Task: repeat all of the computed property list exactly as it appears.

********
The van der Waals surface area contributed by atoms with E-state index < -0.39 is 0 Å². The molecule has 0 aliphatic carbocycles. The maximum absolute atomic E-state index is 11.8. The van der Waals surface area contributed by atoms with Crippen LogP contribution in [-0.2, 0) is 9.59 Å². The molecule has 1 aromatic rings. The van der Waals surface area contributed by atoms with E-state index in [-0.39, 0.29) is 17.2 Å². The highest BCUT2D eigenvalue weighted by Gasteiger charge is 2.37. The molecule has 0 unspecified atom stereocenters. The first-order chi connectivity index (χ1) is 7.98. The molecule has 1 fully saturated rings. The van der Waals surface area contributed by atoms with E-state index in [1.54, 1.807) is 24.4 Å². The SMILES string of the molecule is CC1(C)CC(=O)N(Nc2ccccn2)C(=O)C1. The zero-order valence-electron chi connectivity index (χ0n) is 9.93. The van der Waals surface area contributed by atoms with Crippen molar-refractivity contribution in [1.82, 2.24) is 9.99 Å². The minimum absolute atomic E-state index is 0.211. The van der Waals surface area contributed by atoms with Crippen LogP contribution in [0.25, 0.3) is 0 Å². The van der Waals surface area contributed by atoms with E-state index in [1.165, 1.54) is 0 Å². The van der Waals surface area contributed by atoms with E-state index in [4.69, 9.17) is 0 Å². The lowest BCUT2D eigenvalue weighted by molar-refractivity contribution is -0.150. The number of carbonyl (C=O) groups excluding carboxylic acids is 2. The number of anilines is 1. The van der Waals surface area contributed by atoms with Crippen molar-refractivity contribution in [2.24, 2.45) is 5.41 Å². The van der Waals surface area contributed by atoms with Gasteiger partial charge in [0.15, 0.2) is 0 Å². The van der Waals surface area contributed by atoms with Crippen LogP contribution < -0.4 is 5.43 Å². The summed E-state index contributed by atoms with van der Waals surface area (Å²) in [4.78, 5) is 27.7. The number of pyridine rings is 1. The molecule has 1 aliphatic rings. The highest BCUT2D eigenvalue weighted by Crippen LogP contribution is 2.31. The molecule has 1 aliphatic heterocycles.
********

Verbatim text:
The van der Waals surface area contributed by atoms with E-state index < -0.39 is 0 Å². The molecule has 0 aliphatic carbocycles. The maximum absolute atomic E-state index is 11.8. The van der Waals surface area contributed by atoms with Crippen LogP contribution in [-0.2, 0) is 9.59 Å². The molecule has 1 aromatic rings. The van der Waals surface area contributed by atoms with E-state index in [-0.39, 0.29) is 17.2 Å². The highest BCUT2D eigenvalue weighted by Gasteiger charge is 2.37. The molecule has 0 unspecified atom stereocenters. The first-order chi connectivity index (χ1) is 7.98. The molecule has 1 fully saturated rings. The van der Waals surface area contributed by atoms with E-state index in [1.54, 1.807) is 24.4 Å². The SMILES string of the molecule is CC1(C)CC(=O)N(Nc2ccccn2)C(=O)C1. The zero-order valence-electron chi connectivity index (χ0n) is 9.93. The van der Waals surface area contributed by atoms with Crippen molar-refractivity contribution in [1.82, 2.24) is 9.99 Å². The minimum absolute atomic E-state index is 0.211. The van der Waals surface area contributed by atoms with Crippen LogP contribution in [0.25, 0.3) is 0 Å². The van der Waals surface area contributed by atoms with E-state index in [1.165, 1.54) is 0 Å². The van der Waals surface area contributed by atoms with E-state index in [4.69, 9.17) is 0 Å². The lowest BCUT2D eigenvalue weighted by molar-refractivity contribution is -0.150. The number of carbonyl (C=O) groups excluding carboxylic acids is 2. The number of anilines is 1. The van der Waals surface area contributed by atoms with Crippen molar-refractivity contribution in [2.24, 2.45) is 5.41 Å². The van der Waals surface area contributed by atoms with Gasteiger partial charge in [0.15, 0.2) is 0 Å². The van der Waals surface area contributed by atoms with Crippen LogP contribution < -0.4 is 5.43 Å². The summed E-state index contributed by atoms with van der Waals surface area (Å²) in [4.78, 5) is 27.7. The number of pyridine rings is 1. The molecule has 1 aliphatic rings. The highest BCUT2D eigenvalue weighted by Crippen LogP contribution is 2.31. The molecule has 1 aliphatic heterocycles.